The process determines, for each of the plurality of categories to which the website belongs, a category duration score based on the duration measurements, each category durations score being proportional to durations of time from the duration measurements (206). In some implementations, to determine the category duration scores, a single website duration score is determined for a website, and then the duration score is used to generate category duration scores for the website. From these category duration scores, the duration performance score for the website is determined.
The process determines, from one or more of the category duration scores, a duration performance score for the website (208). The duration performance score is, in some implementations, proportional to the one or more category duration scores from which the duration performance score is determined (208). For example, the duration performance score may be based on all of the category duration scores for the website. Alternatively, the duration performance score may be based a proper subset of the category duration scores for the website.
One of the issues that is often mentioned by someone from Google about the use of user behavior data in rankings is that it is often a noisy signal. This patent talks about how it might work to reduce noise in such signals. It’s interesting seeing such a discussion. (not sure I’ve ever seen a list like this from Google about reducing noisy signals.) Here are a few ways in which noise might be reduced:
Filtering Out Short Clicks and reducing Other Noise Factors – In some implementation, a last visited duration time is discounted when determining a duration time for a session. The last visited duration time corresponds to the duration measurement generated in response to a user device requesting a resource from the website and requesting a resource from another, different website. The discounting is done, for example, to filter out “short clicks,” when a search result is selected and then the user navigates back to a search results page, or when a single visit to a website is lengthened due to page loading delays. Another reason for discounting the last visited duration time is that last visited duration times may be susceptible to 2) other noise factors, such as a user leaving a computer with a resource displayed, and then coming back an hour later and immediately navigating to another resource of another website. For example, when discounting the last visited duration time from Table 1 above, a duration time of 525 seconds is computed.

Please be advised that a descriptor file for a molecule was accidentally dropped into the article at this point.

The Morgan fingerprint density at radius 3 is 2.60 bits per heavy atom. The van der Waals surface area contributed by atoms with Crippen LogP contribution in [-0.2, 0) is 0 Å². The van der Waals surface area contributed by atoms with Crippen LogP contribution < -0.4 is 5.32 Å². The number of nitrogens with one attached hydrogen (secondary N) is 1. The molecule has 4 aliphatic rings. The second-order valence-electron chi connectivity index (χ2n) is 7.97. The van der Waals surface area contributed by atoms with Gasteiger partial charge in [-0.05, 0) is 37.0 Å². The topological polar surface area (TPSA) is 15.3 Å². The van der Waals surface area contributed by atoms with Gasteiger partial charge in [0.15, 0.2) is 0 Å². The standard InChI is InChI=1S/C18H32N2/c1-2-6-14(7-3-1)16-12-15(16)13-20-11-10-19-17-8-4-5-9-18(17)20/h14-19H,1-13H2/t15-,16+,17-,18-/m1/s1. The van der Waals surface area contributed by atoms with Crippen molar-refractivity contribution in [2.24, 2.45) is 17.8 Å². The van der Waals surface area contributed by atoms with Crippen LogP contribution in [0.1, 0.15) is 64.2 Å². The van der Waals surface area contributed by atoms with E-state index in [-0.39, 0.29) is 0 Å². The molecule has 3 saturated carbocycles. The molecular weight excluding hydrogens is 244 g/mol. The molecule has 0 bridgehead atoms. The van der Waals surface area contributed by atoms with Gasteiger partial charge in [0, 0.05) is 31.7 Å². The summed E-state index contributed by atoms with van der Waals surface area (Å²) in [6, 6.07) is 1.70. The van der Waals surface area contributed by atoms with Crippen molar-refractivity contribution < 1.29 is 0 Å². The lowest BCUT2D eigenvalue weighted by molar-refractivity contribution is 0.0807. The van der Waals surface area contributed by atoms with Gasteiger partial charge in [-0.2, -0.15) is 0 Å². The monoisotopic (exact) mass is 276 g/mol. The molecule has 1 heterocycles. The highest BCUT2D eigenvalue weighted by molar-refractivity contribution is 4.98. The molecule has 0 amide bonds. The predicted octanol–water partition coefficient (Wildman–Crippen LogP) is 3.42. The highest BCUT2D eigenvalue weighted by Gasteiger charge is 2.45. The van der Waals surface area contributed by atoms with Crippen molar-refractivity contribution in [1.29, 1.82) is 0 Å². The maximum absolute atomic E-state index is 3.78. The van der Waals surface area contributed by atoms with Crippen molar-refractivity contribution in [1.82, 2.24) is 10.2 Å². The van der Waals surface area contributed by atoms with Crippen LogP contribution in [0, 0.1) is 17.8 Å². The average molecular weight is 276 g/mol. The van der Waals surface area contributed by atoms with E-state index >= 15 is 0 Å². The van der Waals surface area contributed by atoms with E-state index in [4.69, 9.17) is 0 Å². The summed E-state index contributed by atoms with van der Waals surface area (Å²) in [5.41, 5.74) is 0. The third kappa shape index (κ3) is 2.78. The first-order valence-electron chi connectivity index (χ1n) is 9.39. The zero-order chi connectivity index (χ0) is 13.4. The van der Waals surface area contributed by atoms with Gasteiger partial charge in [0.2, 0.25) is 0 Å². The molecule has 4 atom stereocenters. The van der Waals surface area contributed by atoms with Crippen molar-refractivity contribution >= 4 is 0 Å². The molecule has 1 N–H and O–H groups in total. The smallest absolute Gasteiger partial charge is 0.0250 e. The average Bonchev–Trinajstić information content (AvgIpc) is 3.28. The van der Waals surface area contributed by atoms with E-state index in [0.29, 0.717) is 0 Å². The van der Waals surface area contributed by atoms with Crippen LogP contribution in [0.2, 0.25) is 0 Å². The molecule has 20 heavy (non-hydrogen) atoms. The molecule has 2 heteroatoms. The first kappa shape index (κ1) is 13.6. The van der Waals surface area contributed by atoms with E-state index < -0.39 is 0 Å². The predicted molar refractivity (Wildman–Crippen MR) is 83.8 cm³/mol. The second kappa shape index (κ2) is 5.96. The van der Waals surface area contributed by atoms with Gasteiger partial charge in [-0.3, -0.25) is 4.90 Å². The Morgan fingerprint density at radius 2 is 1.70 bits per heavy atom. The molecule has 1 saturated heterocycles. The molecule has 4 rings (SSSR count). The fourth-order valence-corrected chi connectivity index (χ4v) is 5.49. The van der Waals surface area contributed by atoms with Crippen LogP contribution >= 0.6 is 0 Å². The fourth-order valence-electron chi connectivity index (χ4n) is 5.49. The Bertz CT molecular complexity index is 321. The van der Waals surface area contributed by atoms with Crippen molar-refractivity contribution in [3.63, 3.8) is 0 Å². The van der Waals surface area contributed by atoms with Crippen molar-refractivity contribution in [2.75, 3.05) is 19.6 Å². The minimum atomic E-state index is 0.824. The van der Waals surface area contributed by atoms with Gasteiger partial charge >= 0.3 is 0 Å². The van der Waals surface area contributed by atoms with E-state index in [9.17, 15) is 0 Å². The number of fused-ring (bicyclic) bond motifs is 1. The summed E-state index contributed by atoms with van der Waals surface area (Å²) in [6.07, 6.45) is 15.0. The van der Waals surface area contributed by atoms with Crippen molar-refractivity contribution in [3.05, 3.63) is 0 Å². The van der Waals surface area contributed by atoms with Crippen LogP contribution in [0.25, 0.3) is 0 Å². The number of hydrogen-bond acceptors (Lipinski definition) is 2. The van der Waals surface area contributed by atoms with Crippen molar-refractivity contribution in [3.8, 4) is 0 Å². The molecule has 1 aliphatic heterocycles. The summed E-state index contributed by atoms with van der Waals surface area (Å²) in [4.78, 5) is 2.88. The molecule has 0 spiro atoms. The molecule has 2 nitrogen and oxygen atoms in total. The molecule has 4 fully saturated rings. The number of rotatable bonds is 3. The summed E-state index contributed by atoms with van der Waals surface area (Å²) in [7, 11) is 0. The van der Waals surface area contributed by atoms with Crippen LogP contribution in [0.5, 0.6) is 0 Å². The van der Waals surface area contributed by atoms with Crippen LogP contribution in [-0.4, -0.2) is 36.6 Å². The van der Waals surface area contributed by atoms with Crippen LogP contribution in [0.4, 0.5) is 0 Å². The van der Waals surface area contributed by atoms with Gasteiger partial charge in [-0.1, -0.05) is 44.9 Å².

Removing prior visited duration times – In some implementation, a prior visited duration time is added when determining a duration time for a session. The prior visited duration time corresponds to the duration measurement generated on a last resource visited at first website immediately before selecting a first resource at a second website. For example, in Table 1 above, duration measurement for the resource R0 at websites S0 is 160 seconds. This is a prior visited duration for the durations for resources R1-R7. Thus, when discounting the last visited duration time from Table 1 above and taking into account the prior visited duration, a duration time of 685 seconds is computed.
Addressing Boosting from previous visits – In some implementations, each duration measurement generated in response to a user device requesting a resource in response to direct user input of an address of the resource is boosted. Such direct input is indicative of a positive user assessment of quality, and thus the duration time for that resource is boosted. The boost value may be a fixed value, or may be proportional to the frequency or quantity with which the address is directly input by users. For example, assume the boost factor is 1.5, and also assume discounting of the last visited duration time is also used. From Table 1 above, if the first resource is requested in response to a direct user input, a website duration time of 585 seconds is computed.
It is interesting seeing a patent from Google that looks at User Behavior data, such as what someone might click upon on a site and how much time they might spend upon that site. It’s also intriguing to see a discussion from Google on how noise from user behavior signals might be reduced. When the author of such a discussion is named Panda, that makes it worth revisiting.